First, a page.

Competitions

Review and competition: Julie & Julia

Meryl Streep in Julie & Julia

Amy Adams in Julie & Julia

Julie & Julia DVD and bookStarring: Meryl Streep, Amy Adams, Stanley Tucci
Writer/Director: Nora Ephron
Price: £19.99 (Amazon price: £12.98)
Released: March 8th 2010

Calling all foodies! Slight departure from the normal TMINE fare, I know, but I refuse to be confined to one little box – here’s your chance to win a copy of Julie & Julia, starring Meryl Streep as famous US TV chef (ah, see the TMINE link now?) and writer Julia Child and Amy Adams (you know, off Enchanted, Sunshine Cleaning et al) as a blogger who tries to make all the recipes in Childs’ magnum opus Mastering the Art of French Cooking in a year.

Review and competition details after the trailer.

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Bank holiday weekend film reviews

We caught up on a few movies over the Bank Holiday weekend. Here’s a few one line reviews.

  • The Da Vinci Code: Possibly the longest, silliest film made in human history
  • The Changeling: Excellent, with that Mad Men-eque quality of “I can’t believe sh*t like that really happened”
  • The Yes Man: Fun, perfectly cast and Zooey Deschanel is as wonderful as always, but the 18-year-age gap between her and Jim Carrey was just so icky
  • Kate and Leopold: Otherwise known as “Sabretooth and Wolverine: The Early New York years”, this was gentle but sweet, well researched for its historical details but daft in modern times
  • Star Trek: The Motion PIcture (Director’s Edition): Lots of Robert Wise/Douglas Trumbull repeating their classic work on The Andromeda Strain et al, but still desperately boring – and there’s almost minimal difference between director’s edition and regular edition as far as I can see.
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Today's Joanna Page

Today’s Joanna Page: Ready When You Are Mr McGill

Today’s Joanna Page is Ready When You Are Mr McGill, a 2003 remake of Jack Rosenthal’s famous 1976 play.

Rosenthal is best known for creating London’s Burning and for writing the first ever episode of Coronation Street as well as famous plays such as Play For Today‘s Bar Mitzvah Boy and P’Tang, Yang, Kipperbang. In Ready When You Are Mr McGill, he turned his attention to television.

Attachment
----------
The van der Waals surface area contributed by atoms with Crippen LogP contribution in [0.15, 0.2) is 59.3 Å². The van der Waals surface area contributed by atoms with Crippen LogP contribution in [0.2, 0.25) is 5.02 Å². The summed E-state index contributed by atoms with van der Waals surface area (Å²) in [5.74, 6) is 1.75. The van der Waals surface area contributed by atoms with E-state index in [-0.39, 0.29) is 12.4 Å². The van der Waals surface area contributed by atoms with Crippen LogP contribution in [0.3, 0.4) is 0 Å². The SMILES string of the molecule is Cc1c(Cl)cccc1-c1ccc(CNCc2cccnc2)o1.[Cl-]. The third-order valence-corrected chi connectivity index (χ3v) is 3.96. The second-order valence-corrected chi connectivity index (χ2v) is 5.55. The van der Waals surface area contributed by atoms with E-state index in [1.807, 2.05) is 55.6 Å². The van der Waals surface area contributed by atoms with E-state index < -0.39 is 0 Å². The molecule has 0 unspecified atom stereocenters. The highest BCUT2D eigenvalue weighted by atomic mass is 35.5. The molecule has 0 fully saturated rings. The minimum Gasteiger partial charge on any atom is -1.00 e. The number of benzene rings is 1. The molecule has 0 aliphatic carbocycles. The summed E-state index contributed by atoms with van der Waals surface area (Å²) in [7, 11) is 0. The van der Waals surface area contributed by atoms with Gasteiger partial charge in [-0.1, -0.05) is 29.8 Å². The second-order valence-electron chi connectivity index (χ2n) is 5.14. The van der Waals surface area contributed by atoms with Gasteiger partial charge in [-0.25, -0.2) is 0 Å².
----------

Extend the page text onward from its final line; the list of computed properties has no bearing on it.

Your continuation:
The original play, made for Granada, focused on the filming of a single scene of a TV show, in which just about everything can go wrong, does go wrong, and Mr McGill, one of the extras, does everything he can to help out and deliver his all-important line before the end of the day.

ITV, back in 2002/3 when it had a little bit of cash and was using big names to draw in the crowds, decided to remake the play as a one and a half hour movie. Starring Tom Courtenay as Joe McGill, Bill Nighy as the egotistical director, Amanda Holden as herself and Phil Davis as the cameraman, it also featured comedy luminaries including Tamsin Greig, Sally Phillips, Sam Kelly, Stephen Moore and Stephen Mangan.

It more or less followed the original play’s plot, but was updated to cope with modern television politics and production – and changing it to the filming of a cop show instead of a spy show. But to pad it out for an extra half hour runtime, there’s an additional sub-plot about Babs Carter, an actress who’s a bit worried about her nude scene and who does everything she can to get out of it. Playing Babs Carter: Joanna Page.

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Richard Harris and David Hemmings in Juggernaut
Movies you should own

Movies you should own: Juggernaut (Terror on the Britannic)

Juggernaut

If you’ve watched enough movies and TV shows, the idea of the ‘ticking bomb’ should be familiar to you. You know: there’s a bomb, it’s got to be defused, usually by snipping either a red wire or a blue wire, and there’s only a few minutes or seconds to do it in.

Normally, you’ll find this in a single episode of a TV show or maybe in the final act of a film and it’ll usually be just a regular cop or soldier doing the disarming, rather than a heroic bomb disposal expert – typically they‘re running late. Equally rarely will the ticking bomb scenario last the length of the entire movie or TV show or the bomb be any more complex than just that red-blue question.

In fact, off the top of my head I can only think of Danger UXB and occasionally The Unit really focusing on bomb disposal on TV; in the movies, even Speed didn’t dwell on disarmament, only evasion, and Quatermass and the Pit didn’t have a bomb, only a spaceship everyone thought was a bomb.

Juggernaut (also known as Terror on the Britannic), released in 1974, is perhaps the only instance of a movie that deals exclusively from beginning to end with the defusal of a single bomb and that features a heroic bomb disposal expert at the centre of the action.

Set on board a luxury liner travelling across the Atlantic, the movie sees Richard Harris try to disarm seven identical and highly complicated bombs designed by a man calling himself ‘Juggernaut’. The first film to develop the ‘red wire/blue wire’ dilemma, it’s a tense piece directed by Richard ‘Superman II‘ Lester, with dialogue by Alan ‘Beiderbecke‘ Plater, that while featuring an all-star cast is in reality a mesmerising monologue by Harris and a musing on the nature of death. It’s a movie you should own.

Here’s the very 70s, slightly judgemental trailer narrated by a bored American man.

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Review: Quantum of Solace

I don’t normally do reviews of current films. There’s not much point since I always see them too late. But when I do see a film just as it comes out, invariably my review would be almost identical to Mark Kermode’s. Case in point: Quantum of Solace. Here’s Mark Kermode’s review, which is pretty much word for word what I would have said. Loved the fight scenes though.